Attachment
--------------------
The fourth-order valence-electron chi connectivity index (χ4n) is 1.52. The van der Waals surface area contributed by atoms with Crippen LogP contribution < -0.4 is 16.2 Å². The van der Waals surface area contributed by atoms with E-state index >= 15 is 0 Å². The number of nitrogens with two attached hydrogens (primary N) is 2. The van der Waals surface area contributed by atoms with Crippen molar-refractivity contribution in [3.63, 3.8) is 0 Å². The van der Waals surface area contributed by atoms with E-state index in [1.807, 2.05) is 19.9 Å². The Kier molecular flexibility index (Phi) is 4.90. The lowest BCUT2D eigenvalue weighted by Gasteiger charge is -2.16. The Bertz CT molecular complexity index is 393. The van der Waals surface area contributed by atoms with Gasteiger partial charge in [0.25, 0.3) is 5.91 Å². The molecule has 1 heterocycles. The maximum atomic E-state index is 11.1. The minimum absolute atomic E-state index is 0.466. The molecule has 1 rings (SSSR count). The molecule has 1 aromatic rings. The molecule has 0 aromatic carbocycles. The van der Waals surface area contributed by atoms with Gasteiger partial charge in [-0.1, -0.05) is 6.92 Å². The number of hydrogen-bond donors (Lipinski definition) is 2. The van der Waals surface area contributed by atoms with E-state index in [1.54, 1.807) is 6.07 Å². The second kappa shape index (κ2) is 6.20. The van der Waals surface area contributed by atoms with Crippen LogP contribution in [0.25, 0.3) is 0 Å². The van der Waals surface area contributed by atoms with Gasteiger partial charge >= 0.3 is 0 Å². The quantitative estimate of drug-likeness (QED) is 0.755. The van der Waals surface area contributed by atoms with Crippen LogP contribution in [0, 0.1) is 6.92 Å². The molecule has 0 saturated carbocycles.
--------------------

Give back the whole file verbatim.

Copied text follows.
The fourth-order valence-electron chi connectivity index (χ4n) is 1.52. The van der Waals surface area contributed by atoms with Crippen LogP contribution < -0.4 is 16.2 Å². The van der Waals surface area contributed by atoms with E-state index >= 15 is 0 Å². The number of nitrogens with two attached hydrogens (primary N) is 2. The van der Waals surface area contributed by atoms with Crippen molar-refractivity contribution in [3.63, 3.8) is 0 Å². The van der Waals surface area contributed by atoms with E-state index in [1.807, 2.05) is 19.9 Å². The Kier molecular flexibility index (Phi) is 4.90. The lowest BCUT2D eigenvalue weighted by Gasteiger charge is -2.16. The Bertz CT molecular complexity index is 393. The van der Waals surface area contributed by atoms with Gasteiger partial charge in [0.25, 0.3) is 5.91 Å². The molecule has 1 heterocycles. The maximum atomic E-state index is 11.1. The minimum absolute atomic E-state index is 0.466. The molecule has 1 rings (SSSR count). The molecule has 1 aromatic rings. The molecule has 0 aromatic carbocycles. The van der Waals surface area contributed by atoms with Gasteiger partial charge in [-0.1, -0.05) is 6.92 Å². The number of hydrogen-bond donors (Lipinski definition) is 2. The van der Waals surface area contributed by atoms with E-state index in [1.54, 1.807) is 6.07 Å². The second kappa shape index (κ2) is 6.20. The van der Waals surface area contributed by atoms with Crippen LogP contribution in [0.25, 0.3) is 0 Å². The van der Waals surface area contributed by atoms with Gasteiger partial charge >= 0.3 is 0 Å². The quantitative estimate of drug-likeness (QED) is 0.755. The van der Waals surface area contributed by atoms with Crippen LogP contribution in [0, 0.1) is 6.92 Å². The molecule has 0 saturated carbocycles.